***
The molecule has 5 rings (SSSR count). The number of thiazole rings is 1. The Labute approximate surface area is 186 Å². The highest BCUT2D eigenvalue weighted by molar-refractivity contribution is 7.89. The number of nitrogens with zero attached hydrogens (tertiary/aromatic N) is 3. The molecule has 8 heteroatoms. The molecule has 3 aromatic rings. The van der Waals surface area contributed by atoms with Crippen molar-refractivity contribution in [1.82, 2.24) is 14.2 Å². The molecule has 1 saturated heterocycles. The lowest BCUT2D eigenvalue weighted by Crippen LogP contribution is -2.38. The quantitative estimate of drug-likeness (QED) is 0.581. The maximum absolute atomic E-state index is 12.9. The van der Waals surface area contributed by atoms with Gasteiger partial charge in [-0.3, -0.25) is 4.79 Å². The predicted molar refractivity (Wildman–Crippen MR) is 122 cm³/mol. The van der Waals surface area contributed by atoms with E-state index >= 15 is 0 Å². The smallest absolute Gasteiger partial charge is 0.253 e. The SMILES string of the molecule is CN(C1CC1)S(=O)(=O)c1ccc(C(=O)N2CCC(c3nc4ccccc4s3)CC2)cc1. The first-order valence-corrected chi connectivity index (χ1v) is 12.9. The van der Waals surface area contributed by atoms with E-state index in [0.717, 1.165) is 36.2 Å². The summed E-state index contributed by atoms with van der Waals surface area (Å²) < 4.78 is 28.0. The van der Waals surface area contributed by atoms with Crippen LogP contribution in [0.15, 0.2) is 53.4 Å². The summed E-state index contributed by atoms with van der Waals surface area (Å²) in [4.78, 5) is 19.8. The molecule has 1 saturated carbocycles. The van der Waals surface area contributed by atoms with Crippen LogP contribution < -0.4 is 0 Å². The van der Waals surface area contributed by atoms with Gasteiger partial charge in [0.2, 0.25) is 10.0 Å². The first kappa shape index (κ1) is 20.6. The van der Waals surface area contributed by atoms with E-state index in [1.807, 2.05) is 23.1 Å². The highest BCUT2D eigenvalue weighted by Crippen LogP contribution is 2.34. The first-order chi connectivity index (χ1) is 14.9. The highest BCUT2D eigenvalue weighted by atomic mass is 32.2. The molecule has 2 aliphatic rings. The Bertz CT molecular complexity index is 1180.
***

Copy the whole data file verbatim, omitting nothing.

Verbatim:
The molecule has 5 rings (SSSR count). The number of thiazole rings is 1. The Labute approximate surface area is 186 Å². The highest BCUT2D eigenvalue weighted by molar-refractivity contribution is 7.89. The number of nitrogens with zero attached hydrogens (tertiary/aromatic N) is 3. The molecule has 8 heteroatoms. The molecule has 3 aromatic rings. The van der Waals surface area contributed by atoms with Crippen molar-refractivity contribution in [1.82, 2.24) is 14.2 Å². The molecule has 1 saturated heterocycles. The lowest BCUT2D eigenvalue weighted by Crippen LogP contribution is -2.38. The quantitative estimate of drug-likeness (QED) is 0.581. The maximum absolute atomic E-state index is 12.9. The van der Waals surface area contributed by atoms with Gasteiger partial charge in [-0.3, -0.25) is 4.79 Å². The predicted molar refractivity (Wildman–Crippen MR) is 122 cm³/mol. The van der Waals surface area contributed by atoms with E-state index >= 15 is 0 Å². The smallest absolute Gasteiger partial charge is 0.253 e. The SMILES string of the molecule is CN(C1CC1)S(=O)(=O)c1ccc(C(=O)N2CCC(c3nc4ccccc4s3)CC2)cc1. The first-order valence-corrected chi connectivity index (χ1v) is 12.9. The van der Waals surface area contributed by atoms with E-state index in [0.717, 1.165) is 36.2 Å². The summed E-state index contributed by atoms with van der Waals surface area (Å²) < 4.78 is 28.0. The van der Waals surface area contributed by atoms with Crippen LogP contribution in [0.15, 0.2) is 53.4 Å². The summed E-state index contributed by atoms with van der Waals surface area (Å²) in [4.78, 5) is 19.8. The molecule has 1 saturated carbocycles. The van der Waals surface area contributed by atoms with Crippen LogP contribution < -0.4 is 0 Å². The van der Waals surface area contributed by atoms with Gasteiger partial charge in [0.2, 0.25) is 10.0 Å². The first kappa shape index (κ1) is 20.6. The van der Waals surface area contributed by atoms with E-state index in [1.807, 2.05) is 23.1 Å². The highest BCUT2D eigenvalue weighted by Crippen LogP contribution is 2.34. The first-order chi connectivity index (χ1) is 14.9. The highest BCUT2D eigenvalue weighted by atomic mass is 32.2. The molecule has 2 aliphatic rings. The Bertz CT molecular complexity index is 1180.